An exhibition of installations and performance at Venkattappa Gallery, Banglaore
Participating Artists : Raghavendra Rao, Ravisankar Rao, Amaresh U Bijjal, Ramesh Chandra, Shantamani, Nandakishore, Tripura Kashyap, and C.F. John
In the last week of October 1994, Raghavendra Rao, Umesh, Ravishankar Rao and I facilitated a workshop with a community who perform Bhutakola at a place near Venur close to Dharmasthala. Ramu, if I remember his name correctly, had asked me to do a workshop there. It was a remote village with an interestingly contoured landscape. Houses at distances from each other as in Kerala. We spent four days or so there. During our stay we painted both the inner and outer walls of houses, illustrating some of the mythical stories from their performances. These mud plastered walls were smeared with cow dung. The idea was to guide the residents to draw stories of interest to them. We therefore used stylised human images that were easy for anyone to draw.
There was one story that connected the sky, the clouds and the high mountains. And the other one was to do with how the waters in different water bodies are connected through underground springs and channels. It was about how a fish survived difficult times because of this interconnectedness.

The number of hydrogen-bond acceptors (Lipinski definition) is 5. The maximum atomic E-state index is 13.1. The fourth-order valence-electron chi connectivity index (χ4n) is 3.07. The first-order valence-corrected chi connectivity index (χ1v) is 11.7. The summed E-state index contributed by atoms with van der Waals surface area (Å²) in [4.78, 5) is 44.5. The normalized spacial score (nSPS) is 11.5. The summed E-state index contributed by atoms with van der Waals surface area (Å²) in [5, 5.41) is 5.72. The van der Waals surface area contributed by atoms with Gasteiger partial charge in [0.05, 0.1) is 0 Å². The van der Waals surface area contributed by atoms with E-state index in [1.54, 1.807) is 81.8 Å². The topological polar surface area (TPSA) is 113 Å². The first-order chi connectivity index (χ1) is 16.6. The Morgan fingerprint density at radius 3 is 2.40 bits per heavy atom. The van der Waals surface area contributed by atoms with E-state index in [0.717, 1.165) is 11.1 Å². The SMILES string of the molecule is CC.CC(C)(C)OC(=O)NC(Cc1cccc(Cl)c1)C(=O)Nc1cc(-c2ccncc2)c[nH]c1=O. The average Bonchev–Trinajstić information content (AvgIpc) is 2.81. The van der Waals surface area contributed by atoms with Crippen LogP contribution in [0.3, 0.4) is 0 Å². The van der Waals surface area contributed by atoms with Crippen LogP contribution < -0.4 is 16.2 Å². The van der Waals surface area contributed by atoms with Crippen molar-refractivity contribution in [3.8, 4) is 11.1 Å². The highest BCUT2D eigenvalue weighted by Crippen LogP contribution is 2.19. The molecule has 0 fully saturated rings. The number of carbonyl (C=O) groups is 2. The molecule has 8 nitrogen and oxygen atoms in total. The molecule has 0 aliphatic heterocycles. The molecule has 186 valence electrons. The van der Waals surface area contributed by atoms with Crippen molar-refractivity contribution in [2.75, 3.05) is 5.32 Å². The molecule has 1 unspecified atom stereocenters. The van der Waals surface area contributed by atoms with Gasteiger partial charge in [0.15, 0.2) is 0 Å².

The contoured terrain with indigenous trees and vegetation, fresh air, stream, mythical stories woven with sky, clouds, mountain, springs, wells and underground water bodies, and ritual performances -- our drawings on the cow dung smeared walls, rainy nights with leaking roofs and our sleepless nights on freshly made dampened mud floor, and washed earth, tender lights, fresh palm toddy and laughter. Our young bodies and spirits were light, freed from any burden - young earth that we were.
Cut way from news and the topical national discourse, we were unaware of the flaring of a riot in Bangalore followed by an Urdu news bulletin. The immediate question before us was about how we could reach Bangalore safely. Once there, how do we then reach our homes? This news was like a rain of fire on a wet forest burned me from within. An uneasiness swirled. The haunting memories of the riots of 1992 riots returned to life. Like rats rushing to its holes we escaped into hour homes. Saw the news on TV and newspapers.